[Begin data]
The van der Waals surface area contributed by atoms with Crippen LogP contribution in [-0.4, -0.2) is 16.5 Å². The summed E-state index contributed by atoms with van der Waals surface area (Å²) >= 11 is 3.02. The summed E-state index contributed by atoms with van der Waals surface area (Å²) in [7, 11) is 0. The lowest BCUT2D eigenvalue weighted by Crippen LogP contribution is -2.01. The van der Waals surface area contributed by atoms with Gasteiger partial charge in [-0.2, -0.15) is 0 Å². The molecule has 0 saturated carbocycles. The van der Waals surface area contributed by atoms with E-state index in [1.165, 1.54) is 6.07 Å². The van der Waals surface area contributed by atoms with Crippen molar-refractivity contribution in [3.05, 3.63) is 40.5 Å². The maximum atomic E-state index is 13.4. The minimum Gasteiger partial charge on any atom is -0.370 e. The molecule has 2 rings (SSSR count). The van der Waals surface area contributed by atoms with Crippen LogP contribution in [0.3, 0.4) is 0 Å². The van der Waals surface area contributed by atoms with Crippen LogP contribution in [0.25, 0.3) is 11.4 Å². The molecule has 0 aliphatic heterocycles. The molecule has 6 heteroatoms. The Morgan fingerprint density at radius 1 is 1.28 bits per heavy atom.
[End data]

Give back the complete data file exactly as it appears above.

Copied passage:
The van der Waals surface area contributed by atoms with Crippen LogP contribution in [-0.4, -0.2) is 16.5 Å². The summed E-state index contributed by atoms with van der Waals surface area (Å²) >= 11 is 3.02. The summed E-state index contributed by atoms with van der Waals surface area (Å²) in [7, 11) is 0. The lowest BCUT2D eigenvalue weighted by Crippen LogP contribution is -2.01. The van der Waals surface area contributed by atoms with Gasteiger partial charge in [-0.2, -0.15) is 0 Å². The molecule has 0 saturated carbocycles. The van der Waals surface area contributed by atoms with E-state index in [1.165, 1.54) is 6.07 Å². The van der Waals surface area contributed by atoms with Crippen molar-refractivity contribution in [3.05, 3.63) is 40.5 Å². The maximum atomic E-state index is 13.4. The minimum Gasteiger partial charge on any atom is -0.370 e. The molecule has 2 rings (SSSR count). The van der Waals surface area contributed by atoms with Crippen LogP contribution in [0.3, 0.4) is 0 Å². The van der Waals surface area contributed by atoms with Crippen LogP contribution in [0.25, 0.3) is 11.4 Å². The molecule has 0 aliphatic heterocycles. The molecule has 6 heteroatoms. The Morgan fingerprint density at radius 1 is 1.28 bits per heavy atom.